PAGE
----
When capsulorrhexis becomes complicated by a radial tear, pulling the flap backward, first circumferentially and then centrally, can rescue the tear-out. Here, an ophthalmologist shares a technique to successfully address this complication.
Atlanta-A maneuver based on applying sequential backward then central traction on the capsule flap in the capsular plane is a simple and highly effective technique for rescuing the capsulorhexis from a radial tear, said Brian Little, MD, at the annual meeting of the American Academy of Ophthalmology.
"Part of the art of managing capsulorhexis tear-out is early detection, catching it at the earliest sign of peripheral migration," said Dr. Little, consultant ophthalmic surgeon, Royal Free Hospital NHS Trust, London. "At this point, stopping and refilling the chamber with the ophthalmic viscosurgical device [OVD] to flatten the anterior lens surface may limit the tear.
"However, a retrieval maneuver that involves unfolding the flap and using backward then central traction to redirect the forces centrally may even salvage more advanced tears that might appear impossible to recover," he added.
Tools, moves important
"Only a forceps should be used to pull the flap," Dr. Little said. "A needle cystotome does not provide adequate directional or force control and can also tear the flap.
"The tear must be pulled back circumferentially first and then in centrally. If you just attempt to pull centrally, the tear will continue out," he added.
Achieving the maneuvers within the eye can be difficult if the tear develops sub-incisionally. In that situation, Dr. Little said he recommends creating a new stab incision at a position that will enable an appropriate angle of approach for applying traction on the flap.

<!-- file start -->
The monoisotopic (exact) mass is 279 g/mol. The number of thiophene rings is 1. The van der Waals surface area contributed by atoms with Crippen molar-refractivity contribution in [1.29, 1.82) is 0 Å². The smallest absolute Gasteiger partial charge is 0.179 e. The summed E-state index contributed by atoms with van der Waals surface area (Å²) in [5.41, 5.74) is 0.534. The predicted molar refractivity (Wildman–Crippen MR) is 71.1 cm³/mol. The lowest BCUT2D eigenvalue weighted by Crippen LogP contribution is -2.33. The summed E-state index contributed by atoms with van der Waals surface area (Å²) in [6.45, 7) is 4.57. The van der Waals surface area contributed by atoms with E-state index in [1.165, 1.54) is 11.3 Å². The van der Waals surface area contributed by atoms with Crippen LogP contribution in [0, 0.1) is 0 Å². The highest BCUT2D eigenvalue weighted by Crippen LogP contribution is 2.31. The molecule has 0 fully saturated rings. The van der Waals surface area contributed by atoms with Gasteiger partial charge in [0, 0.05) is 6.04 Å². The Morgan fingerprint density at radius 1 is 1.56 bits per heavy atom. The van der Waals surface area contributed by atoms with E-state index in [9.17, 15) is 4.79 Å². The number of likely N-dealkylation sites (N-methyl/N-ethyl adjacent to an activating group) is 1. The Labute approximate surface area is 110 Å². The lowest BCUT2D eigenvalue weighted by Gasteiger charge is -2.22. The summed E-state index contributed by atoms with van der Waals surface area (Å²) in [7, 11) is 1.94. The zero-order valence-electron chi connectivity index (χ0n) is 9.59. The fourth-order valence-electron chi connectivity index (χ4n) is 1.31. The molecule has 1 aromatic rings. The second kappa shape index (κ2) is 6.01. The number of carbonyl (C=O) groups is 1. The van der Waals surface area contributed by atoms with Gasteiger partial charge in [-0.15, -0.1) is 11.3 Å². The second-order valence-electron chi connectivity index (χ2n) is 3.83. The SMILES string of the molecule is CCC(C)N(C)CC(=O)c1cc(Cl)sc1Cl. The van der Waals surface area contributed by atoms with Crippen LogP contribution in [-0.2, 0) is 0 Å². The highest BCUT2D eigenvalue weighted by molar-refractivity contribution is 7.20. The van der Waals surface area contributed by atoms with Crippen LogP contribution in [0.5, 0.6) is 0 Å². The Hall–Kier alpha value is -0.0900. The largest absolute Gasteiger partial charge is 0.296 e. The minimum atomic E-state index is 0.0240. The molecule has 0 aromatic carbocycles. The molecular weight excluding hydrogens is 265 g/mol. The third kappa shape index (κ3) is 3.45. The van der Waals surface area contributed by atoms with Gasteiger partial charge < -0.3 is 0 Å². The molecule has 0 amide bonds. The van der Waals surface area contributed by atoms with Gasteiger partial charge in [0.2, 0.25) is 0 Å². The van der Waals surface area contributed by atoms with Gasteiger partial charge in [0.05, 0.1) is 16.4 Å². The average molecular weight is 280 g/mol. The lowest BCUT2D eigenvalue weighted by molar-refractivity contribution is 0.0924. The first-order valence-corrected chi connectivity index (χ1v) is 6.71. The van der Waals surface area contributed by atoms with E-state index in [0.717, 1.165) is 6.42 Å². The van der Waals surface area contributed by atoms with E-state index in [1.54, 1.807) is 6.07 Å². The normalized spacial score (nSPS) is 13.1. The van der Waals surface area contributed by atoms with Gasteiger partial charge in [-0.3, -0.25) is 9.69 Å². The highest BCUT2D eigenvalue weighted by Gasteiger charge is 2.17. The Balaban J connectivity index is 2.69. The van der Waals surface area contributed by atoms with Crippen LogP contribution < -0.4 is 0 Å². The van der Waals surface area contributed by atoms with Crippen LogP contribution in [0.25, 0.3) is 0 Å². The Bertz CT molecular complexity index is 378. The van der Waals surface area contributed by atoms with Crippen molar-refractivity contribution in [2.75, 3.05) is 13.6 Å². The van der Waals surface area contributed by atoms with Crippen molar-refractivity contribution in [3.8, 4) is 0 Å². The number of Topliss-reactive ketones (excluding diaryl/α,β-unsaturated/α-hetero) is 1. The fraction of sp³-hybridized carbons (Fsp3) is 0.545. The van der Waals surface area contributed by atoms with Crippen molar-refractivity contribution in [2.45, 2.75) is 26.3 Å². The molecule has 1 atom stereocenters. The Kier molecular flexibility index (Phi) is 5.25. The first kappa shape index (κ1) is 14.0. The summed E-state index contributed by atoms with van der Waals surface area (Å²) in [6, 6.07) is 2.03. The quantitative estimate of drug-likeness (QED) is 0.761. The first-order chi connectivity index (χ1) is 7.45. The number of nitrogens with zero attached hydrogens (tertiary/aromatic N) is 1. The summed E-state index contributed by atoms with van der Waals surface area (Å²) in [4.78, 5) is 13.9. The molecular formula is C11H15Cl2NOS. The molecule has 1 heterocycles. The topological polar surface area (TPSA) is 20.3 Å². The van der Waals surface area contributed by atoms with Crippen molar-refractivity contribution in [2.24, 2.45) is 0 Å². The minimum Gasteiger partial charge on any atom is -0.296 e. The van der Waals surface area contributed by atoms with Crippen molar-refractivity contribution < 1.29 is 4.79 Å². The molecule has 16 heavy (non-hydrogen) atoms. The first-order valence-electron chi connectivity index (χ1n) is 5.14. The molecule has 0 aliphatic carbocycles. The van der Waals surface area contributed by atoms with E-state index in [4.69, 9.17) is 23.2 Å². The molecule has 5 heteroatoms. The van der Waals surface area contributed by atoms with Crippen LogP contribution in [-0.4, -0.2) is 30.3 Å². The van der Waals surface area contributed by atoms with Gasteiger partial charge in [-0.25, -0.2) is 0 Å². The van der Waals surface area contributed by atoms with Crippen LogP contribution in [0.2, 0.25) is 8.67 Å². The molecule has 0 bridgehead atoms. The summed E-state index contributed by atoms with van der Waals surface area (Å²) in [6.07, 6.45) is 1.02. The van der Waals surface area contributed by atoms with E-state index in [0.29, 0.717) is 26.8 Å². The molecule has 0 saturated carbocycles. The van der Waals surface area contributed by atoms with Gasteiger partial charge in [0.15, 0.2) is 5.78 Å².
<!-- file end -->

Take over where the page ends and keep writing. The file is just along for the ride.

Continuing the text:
"Always take your time, and if you are having difficulty seeing the edge of the capsulorhexis, put in some trypan blue to improve visualization," he said.
Reason for tear explained
Recognizing the reason that a radial tear develops and progresses is helpful for understanding the efficacy of the salvage maneuver. Dr. Little explained that any applied force can be resolved into horizontal, radial, and vertical vectors. The radial tear results from application of an excessive amount of force in the wrong direction.
"The rescue technique resolves the tangential and central vector forces and redirects the tear predictably toward the center of the pupil," he said.
Dr. Little also said that although capsulorhexis tear-out is a disheartening beginning to a cataract surgery procedure, if one considers zonular anatomy, the infrequency with which a radial tear occurs is testament to surgeon skill.
"There really exists only a very small safety margin because the zonular insertions on the anterior lens capsule are more central than one thinks," he said. "Consider that the diameter of an average lens is about 10.5 mm and that the most central zonular insertions can extend for 2.5 mm inside of that. This leaves a 5.5-mm central safety zone, and if you are creating a 5-mm continuous curvilinear capsulorhexis, you are left with only a 0.25-mm zonule-free surrounding margin."